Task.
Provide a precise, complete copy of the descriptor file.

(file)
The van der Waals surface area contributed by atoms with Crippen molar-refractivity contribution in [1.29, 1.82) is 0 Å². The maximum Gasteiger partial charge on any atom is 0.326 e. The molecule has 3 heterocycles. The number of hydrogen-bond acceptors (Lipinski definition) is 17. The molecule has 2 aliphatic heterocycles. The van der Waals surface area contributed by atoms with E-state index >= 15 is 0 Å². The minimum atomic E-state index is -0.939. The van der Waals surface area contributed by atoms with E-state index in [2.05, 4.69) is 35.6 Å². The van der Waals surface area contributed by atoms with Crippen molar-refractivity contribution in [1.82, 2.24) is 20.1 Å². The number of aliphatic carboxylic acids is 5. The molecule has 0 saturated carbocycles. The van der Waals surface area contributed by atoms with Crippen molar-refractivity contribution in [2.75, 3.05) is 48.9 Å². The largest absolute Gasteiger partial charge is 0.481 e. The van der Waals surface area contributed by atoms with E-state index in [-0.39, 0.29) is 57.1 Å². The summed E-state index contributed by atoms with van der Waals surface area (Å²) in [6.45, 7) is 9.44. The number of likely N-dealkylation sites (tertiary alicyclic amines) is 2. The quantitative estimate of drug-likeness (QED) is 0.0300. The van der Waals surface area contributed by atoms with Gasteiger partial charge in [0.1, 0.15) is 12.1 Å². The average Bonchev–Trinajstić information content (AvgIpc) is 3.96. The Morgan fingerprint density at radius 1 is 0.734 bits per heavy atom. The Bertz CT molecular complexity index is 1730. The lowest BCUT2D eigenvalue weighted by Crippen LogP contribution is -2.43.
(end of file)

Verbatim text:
The van der Waals surface area contributed by atoms with Crippen molar-refractivity contribution in [1.29, 1.82) is 0 Å². The maximum Gasteiger partial charge on any atom is 0.326 e. The molecule has 3 heterocycles. The number of hydrogen-bond acceptors (Lipinski definition) is 17. The molecule has 2 aliphatic heterocycles. The van der Waals surface area contributed by atoms with E-state index >= 15 is 0 Å². The minimum atomic E-state index is -0.939. The van der Waals surface area contributed by atoms with E-state index in [2.05, 4.69) is 35.6 Å². The van der Waals surface area contributed by atoms with Crippen molar-refractivity contribution in [1.82, 2.24) is 20.1 Å². The number of aliphatic carboxylic acids is 5. The molecule has 0 saturated carbocycles. The van der Waals surface area contributed by atoms with Crippen molar-refractivity contribution in [2.75, 3.05) is 48.9 Å². The largest absolute Gasteiger partial charge is 0.481 e. The van der Waals surface area contributed by atoms with E-state index in [-0.39, 0.29) is 57.1 Å². The summed E-state index contributed by atoms with van der Waals surface area (Å²) in [6.45, 7) is 9.44. The number of likely N-dealkylation sites (tertiary alicyclic amines) is 2. The quantitative estimate of drug-likeness (QED) is 0.0300. The van der Waals surface area contributed by atoms with Gasteiger partial charge in [0.1, 0.15) is 12.1 Å². The average Bonchev–Trinajstić information content (AvgIpc) is 3.96. The Morgan fingerprint density at radius 1 is 0.734 bits per heavy atom. The Bertz CT molecular complexity index is 1730. The lowest BCUT2D eigenvalue weighted by Crippen LogP contribution is -2.43.